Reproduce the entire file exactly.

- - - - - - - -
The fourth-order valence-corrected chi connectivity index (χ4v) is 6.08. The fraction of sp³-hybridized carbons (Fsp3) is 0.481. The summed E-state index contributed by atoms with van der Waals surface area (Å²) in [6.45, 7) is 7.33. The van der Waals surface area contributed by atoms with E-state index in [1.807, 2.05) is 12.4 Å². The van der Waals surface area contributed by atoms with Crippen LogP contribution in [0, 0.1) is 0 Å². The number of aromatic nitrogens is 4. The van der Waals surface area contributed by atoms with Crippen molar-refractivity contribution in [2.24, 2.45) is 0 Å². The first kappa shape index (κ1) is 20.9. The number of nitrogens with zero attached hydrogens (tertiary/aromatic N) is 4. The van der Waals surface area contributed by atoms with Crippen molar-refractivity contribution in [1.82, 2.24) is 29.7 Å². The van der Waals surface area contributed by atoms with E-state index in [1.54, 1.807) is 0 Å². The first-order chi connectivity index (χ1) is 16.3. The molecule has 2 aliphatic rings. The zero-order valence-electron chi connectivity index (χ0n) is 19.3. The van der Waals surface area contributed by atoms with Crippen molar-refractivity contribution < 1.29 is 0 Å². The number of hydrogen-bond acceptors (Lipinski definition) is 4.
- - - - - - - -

The fourth-order valence-corrected chi connectivity index (χ4v) is 6.08. The fraction of sp³-hybridized carbons (Fsp3) is 0.481. The summed E-state index contributed by atoms with van der Waals surface area (Å²) in [6.45, 7) is 7.33. The van der Waals surface area contributed by atoms with E-state index in [1.807, 2.05) is 12.4 Å². The van der Waals surface area contributed by atoms with Crippen LogP contribution in [0, 0.1) is 0 Å². The number of aromatic nitrogens is 4. The van der Waals surface area contributed by atoms with Crippen molar-refractivity contribution in [2.24, 2.45) is 0 Å². The first kappa shape index (κ1) is 20.9. The number of nitrogens with zero attached hydrogens (tertiary/aromatic N) is 4. The van der Waals surface area contributed by atoms with Crippen molar-refractivity contribution in [1.82, 2.24) is 29.7 Å². The van der Waals surface area contributed by atoms with E-state index in [1.54, 1.807) is 0 Å². The first-order chi connectivity index (χ1) is 16.3. The molecule has 2 aliphatic rings. The zero-order valence-electron chi connectivity index (χ0n) is 19.3. The van der Waals surface area contributed by atoms with Crippen molar-refractivity contribution < 1.29 is 0 Å². The number of hydrogen-bond acceptors (Lipinski definition) is 4.